Appeal from the United States Board of Tax Appeals.
Before L. HAND, AUGUSTUS N. HAND, and CHASE, Circuit Judges.
AUGUSTUS N. HAND, Circuit Judge.
The question here is whether a sale of the good will of the firm of Sanderson & Son, in 1921, for the sum of $125,000, involved any profit over its value March 1, 1913, so as to subject Lloyd B. Sanderson, one of the partners, to an income tax thereon. The Commissioner found that the good will had no value in 1913 and that the entire sum of $125,000 represented profit.
The business of Sanderson & Son was that of steamship agents, and there was evidence that it was conducted largely on a commission basis and did not require the use of much capital, but just what was the limitation of the words "did not require the use of much capital" is not apparent and was not shown.
Under a contract between Sanderson & Son and the Royal Mail Packet Company, dated October 10, 1921, the firm agreed to sell to the Royal Mail for $125,000 its good will and the full benefit thereof and of its agencies (except those connected with the Ellerman's Wilson Line) together with the right to use the firm name. This agreement also provided that the packet company would organize a corporation under the title of Sanderson & Son, Incorporated, to consummate the purchase. It contemplated that Lloyd B. Sanderson should enter the employment of the Royal Mail and provided that neither he nor his partner, Pentz, should enter into a steamship agency business for a period of ten years. The corporation of Sanderson & Son, Incorporated, was set up and the transfer of the good will and business of the partnership was effected in 1921 on the payment of $125,000 as agreed. The share of Lloyd B. Sanderson therein was $41,666.68.
The Commissioner held that this entire sum of $41,666.68 represented profit and was taxable as income of Sanderson. The latter thereupon filed a petition with the Board of Tax Appeals for a redetermination of the deficiency tax, and upon his death during the pendency of this proceeding his executors became parties petitioners. The Board sustained the Commissioner.
Yearly net earnings of the partnership of Sanderson & Son from 1897 to 1913, inclusive, averaged about $23,400, for the years 1909 to 1913, inclusive, averaged $23,223.60, and for the years 1911, 1912, and 1913 averaged $33,224, but these figures involved no deduction for interest on any capital employed or for the services of the partners.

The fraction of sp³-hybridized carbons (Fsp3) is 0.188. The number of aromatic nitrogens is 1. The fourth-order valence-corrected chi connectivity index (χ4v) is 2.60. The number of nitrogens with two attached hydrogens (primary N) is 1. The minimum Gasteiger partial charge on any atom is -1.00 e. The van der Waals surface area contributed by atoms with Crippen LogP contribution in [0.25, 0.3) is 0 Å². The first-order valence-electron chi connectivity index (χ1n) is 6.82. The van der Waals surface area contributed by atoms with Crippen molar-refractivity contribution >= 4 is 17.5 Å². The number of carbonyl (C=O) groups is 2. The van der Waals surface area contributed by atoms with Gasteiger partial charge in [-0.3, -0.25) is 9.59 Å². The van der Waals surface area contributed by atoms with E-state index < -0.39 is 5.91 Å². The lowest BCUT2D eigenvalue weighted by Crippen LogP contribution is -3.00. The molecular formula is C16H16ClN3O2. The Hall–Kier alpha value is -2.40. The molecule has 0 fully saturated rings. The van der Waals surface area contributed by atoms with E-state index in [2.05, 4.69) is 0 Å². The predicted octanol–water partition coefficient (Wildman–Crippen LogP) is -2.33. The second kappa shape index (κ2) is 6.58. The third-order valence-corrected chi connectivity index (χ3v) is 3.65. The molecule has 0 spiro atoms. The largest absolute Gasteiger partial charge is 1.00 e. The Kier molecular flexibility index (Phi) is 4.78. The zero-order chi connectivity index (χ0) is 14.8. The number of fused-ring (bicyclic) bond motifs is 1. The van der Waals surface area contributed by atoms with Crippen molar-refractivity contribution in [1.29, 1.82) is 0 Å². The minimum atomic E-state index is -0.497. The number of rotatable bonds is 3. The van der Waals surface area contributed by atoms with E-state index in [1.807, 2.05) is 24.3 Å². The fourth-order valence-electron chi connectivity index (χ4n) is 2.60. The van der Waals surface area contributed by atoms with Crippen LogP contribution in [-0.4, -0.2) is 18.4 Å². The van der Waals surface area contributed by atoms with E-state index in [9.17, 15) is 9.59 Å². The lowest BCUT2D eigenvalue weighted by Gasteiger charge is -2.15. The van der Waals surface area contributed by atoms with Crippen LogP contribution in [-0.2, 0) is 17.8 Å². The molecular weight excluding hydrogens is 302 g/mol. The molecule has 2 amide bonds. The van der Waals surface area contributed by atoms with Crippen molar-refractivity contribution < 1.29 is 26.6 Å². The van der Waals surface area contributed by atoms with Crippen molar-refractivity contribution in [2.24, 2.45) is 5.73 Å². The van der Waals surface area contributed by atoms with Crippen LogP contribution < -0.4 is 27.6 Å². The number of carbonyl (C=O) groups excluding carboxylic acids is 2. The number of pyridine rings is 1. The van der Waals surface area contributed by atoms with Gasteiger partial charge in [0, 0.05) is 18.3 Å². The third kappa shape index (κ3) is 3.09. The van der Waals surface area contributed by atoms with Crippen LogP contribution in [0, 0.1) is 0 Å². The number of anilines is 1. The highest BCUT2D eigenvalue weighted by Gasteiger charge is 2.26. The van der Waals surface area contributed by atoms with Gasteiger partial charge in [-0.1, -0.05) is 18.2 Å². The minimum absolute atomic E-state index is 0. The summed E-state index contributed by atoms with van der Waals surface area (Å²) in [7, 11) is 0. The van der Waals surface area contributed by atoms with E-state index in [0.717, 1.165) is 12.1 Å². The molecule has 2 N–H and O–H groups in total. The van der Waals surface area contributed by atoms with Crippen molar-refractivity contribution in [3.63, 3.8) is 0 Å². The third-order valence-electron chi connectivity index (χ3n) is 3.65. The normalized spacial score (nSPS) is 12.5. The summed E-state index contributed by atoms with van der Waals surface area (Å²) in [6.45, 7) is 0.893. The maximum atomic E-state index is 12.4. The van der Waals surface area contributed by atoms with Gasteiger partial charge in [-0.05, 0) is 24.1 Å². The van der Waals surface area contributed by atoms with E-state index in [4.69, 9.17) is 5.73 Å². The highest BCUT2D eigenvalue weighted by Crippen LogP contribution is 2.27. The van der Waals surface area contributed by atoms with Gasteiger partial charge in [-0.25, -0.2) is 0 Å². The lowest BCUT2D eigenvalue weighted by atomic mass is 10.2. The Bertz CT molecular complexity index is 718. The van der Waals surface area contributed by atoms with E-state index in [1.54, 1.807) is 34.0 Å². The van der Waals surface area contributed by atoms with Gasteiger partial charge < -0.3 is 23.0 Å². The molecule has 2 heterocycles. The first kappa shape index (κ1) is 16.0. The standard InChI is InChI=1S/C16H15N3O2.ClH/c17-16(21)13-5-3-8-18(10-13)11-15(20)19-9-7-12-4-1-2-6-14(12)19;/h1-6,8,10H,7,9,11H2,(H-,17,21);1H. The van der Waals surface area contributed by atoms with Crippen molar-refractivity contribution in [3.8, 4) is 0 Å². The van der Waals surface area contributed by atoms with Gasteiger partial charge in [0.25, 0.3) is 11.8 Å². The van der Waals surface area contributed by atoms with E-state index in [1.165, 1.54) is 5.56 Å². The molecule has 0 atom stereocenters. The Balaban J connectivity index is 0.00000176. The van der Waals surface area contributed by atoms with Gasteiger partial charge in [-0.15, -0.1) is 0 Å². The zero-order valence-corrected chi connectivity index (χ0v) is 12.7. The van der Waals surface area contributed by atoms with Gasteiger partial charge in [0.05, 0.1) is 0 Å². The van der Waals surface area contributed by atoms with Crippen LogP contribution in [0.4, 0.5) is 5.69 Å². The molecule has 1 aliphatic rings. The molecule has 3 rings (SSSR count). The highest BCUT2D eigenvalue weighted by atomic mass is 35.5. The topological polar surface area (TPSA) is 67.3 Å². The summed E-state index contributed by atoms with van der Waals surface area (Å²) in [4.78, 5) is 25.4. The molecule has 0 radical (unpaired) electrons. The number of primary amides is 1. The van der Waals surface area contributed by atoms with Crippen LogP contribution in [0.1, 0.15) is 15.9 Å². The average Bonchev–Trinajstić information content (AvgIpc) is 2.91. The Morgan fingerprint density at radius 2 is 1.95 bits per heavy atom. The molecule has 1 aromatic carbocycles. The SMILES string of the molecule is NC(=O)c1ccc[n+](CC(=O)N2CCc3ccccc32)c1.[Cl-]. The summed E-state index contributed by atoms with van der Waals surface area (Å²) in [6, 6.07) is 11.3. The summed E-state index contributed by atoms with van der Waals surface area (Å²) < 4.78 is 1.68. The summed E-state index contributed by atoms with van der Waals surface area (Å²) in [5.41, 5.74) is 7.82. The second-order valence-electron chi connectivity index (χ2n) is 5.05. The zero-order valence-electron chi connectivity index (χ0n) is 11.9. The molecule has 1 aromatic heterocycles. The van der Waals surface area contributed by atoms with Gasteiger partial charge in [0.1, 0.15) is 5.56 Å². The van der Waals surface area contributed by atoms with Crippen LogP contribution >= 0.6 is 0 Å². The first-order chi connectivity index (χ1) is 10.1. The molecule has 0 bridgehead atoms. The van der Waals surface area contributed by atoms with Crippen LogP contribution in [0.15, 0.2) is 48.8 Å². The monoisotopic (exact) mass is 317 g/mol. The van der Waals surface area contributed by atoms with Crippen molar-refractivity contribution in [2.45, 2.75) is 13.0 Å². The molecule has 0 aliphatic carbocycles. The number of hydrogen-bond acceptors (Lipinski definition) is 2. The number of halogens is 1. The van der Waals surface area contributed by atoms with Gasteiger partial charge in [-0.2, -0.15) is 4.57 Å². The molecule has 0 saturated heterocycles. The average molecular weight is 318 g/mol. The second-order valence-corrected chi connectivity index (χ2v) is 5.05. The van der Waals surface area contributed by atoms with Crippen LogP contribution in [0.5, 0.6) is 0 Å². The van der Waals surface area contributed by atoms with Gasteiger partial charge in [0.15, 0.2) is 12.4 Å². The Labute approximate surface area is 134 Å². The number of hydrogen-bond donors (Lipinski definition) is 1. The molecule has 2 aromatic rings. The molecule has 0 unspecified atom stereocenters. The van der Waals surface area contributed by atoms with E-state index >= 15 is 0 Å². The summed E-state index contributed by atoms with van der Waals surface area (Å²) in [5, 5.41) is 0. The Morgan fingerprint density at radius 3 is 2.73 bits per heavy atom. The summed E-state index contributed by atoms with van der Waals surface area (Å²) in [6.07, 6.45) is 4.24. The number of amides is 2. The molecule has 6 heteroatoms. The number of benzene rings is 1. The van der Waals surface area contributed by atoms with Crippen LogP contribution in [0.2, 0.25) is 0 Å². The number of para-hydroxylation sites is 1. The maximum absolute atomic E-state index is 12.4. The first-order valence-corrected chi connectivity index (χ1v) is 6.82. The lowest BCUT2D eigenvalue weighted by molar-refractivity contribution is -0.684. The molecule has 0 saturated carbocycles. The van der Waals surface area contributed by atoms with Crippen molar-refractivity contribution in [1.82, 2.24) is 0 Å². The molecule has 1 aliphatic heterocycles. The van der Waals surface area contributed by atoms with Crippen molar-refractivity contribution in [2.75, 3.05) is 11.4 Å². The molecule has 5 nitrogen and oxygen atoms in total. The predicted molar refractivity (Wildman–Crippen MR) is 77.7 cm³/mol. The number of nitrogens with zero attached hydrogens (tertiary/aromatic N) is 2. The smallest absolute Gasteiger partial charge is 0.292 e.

John H. Thomas, vice president of the International Mercantile Marine, and William L. Walther, first vice president of Funch, Edye & Co., testified that on March 1, 1913, the good will was worth $150,000, but their estimates were based upon hypothetical questions which assumed net earnings as above, in which no allowance had been made for return upon capital employed, or for the use of tangibles in the business, or for the value of the services of the partner. Mr. Thomas said that he was unable to segregate the value Mr. Sanderson would have had in the enterprise apart from his organization. Mr. Walther said that he estimated the value of the good will without regard to tangibles or working capital, and the hypothetical question put to him took no account of these factors or of the value of the service of the partners. The neglect to regard these items constituted an infirmity in the basis upon which each witness founded his opinion.
There is no doubt that the expert testimony as to the value of the good will was from witnesses of character and long experience and that the business was an old one of the highest standing. Yet it is hard to see how any one without further data can say what part of the earnings was attributable to the capital, tangible property, and skilled labor of the partners, or whether these items would not exhaust the net earnings shown above. Had the business been conducted by a corporation, the salaries of Sanderson and Pentz would unquestionably have been deducted in order to discover what part of the earnings was to be considered attributable to good will. We can see no reason why the same thing should not be done in case of a partnership, though the partners took their pay for their work out of the profits of the firm rather than in corporate salaries.
While there may be reason to suspect that the business had a good will of some value in 1913, we not only do not know the value of the tangibles and the capital employed, but we cannot say from any information available that fair compensation for the services of the partners would not exhaust all the net earnings proved. It may be added in this connection that Lloyd B. Sanderson and Pentz appear to have been the partners on March 1, 1913, but there is evidence that there were other partners prior to that time, and there is nothing in the record to show who were the partners during the prior four years or what was the extent of their activities or the value of their services.
The burden was upon the petitioners to prove that the deficiency tax was erroneously determined and to show the facts establishing the invalidity of the assessment. United States v. Anderson, 269 U.S. at page 443, 46 S. Ct. 131, 70 L. Ed. 347; Reinecke v. Spalding, 280 U.S. at page 233, 50 S. Ct. 96, 74 L. Ed. 385. This burden, in our opinion, they did not sustain.